I attributed the rib pain to some kind of trapeze injury, but I couldnít figure out how I injured myself there. The only possibility that I can imagine is that I kneeíd myself in the sternum or rib area without realizing it. The other possibility is that I pulled one of the many muscles that cross that area.
Of course, I also imagined all sorts of other horrors, resulting in a slow and painful death. Then I concluded that getting old sucks. Even just a handful of years ago, my body would have handled that. Or maybe back then, I got injured and just didnít care. Death didnít scare me. If I felt a pain and imagined it was a cancerous tumor, Iíd think, ďGood, Iíll get out of this hell hole sooner.Ē
As Iíve gotten older, Iíve definitely developed a healthier respect for life, which stems from learning to enjoy it more. An unexpected side-effect of that new perspective is that I actually experience more stress because the fear of death has a magical way of creating urgency in dull situations.
Today, Iím feeling a lot better. There is still some pain, but itís not nearly as intense. My weird foot injury seems to be almost 100% gone, as well.
The past week or so, Iíve been having a lot of vivid dreams. A couple of days ago, I had one that suggests to me that I am experiencing guilt because of some of my dysfunctional ways, which are a direct result of a crappy childhood. I feel guilty because that dysfunction affects Adam.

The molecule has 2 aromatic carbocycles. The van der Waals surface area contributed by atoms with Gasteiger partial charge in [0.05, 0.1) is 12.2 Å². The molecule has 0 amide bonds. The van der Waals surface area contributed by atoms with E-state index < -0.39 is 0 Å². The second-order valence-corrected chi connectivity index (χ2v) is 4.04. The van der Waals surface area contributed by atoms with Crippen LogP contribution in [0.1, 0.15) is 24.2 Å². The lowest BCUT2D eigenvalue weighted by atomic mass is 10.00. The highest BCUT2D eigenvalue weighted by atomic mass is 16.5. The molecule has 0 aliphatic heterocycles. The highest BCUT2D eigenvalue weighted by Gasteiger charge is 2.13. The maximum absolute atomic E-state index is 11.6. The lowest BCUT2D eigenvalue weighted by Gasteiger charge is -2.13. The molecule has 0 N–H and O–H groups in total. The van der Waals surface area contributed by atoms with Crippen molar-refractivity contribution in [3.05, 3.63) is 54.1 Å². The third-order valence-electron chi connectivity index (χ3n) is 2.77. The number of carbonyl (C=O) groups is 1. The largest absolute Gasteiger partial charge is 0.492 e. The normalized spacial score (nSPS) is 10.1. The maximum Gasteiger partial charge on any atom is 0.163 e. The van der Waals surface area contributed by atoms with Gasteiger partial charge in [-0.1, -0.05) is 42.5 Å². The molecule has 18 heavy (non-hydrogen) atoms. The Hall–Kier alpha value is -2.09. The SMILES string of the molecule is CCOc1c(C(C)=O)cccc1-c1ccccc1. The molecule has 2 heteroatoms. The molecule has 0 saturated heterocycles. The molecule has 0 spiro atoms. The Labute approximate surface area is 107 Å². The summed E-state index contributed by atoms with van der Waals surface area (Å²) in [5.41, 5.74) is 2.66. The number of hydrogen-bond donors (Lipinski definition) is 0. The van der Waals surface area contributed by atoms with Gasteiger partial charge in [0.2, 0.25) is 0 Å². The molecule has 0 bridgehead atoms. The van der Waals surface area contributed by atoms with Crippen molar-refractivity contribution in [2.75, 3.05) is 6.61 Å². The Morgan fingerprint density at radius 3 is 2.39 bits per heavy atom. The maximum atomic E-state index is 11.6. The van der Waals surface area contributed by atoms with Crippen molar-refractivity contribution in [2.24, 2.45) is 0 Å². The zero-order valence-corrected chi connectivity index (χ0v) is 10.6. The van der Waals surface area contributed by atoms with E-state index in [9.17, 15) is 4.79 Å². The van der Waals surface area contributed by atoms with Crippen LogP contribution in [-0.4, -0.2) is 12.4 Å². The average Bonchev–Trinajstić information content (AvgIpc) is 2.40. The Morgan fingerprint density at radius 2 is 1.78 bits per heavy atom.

From an objective viewpoint, there is really nothing about me thatís all that horrible. I torture myself much more than I torture anyone else. At least, I hope thatís the case.
Adam was gone all last week, and that helped me quite a bit. I needed that space to help with my perspective.
Since then, things have been different, but only slightly. It helps that heís now a student. I didnít think Iíd like it so much. I thought Iíd be plagued with stress over the fact that heís currently earning negative money. On top of that, I thought I would be plagued with jealousy, hearing about his classes and intellectual challenges and scholarly conversations.
Instead, Iím happy to hear about scholarly conversations second hand, and Iím happy to not deal with academic bureaucracy, and the insane demands of professors.
This is only his third day of class, so I guess weíll see how things go as time goes on. Heís overwhelmed with it all, but extremely grateful to have the opportunity to pursue what he wants to pursue, or even to be able to go to graduate school at all. Itís very, very lucky to have the circumstances in which one can pursue education.
I ordered a bunch of books from Amazon. Most of them are guide books related to hiking. One is about outdoor survival. I read a little bit of the outdoor survival book. Itís practical. It offers advice one can actually use, like, how to get rescued out of a dire situation or (more importantly) how to avoid a dire situation in the first place. This is different from many outdoor survival books, which talk about how one would build a life in a dire situation by building bear traps, and making huts. I donít need to know the best way to prepare a slug for dinner because I donít intend to ever need to eat one for dinner in the first place.
Iím looking forward to planning more hikes.
|Thursday, Sept. 03, 2009 at 7:43 AM|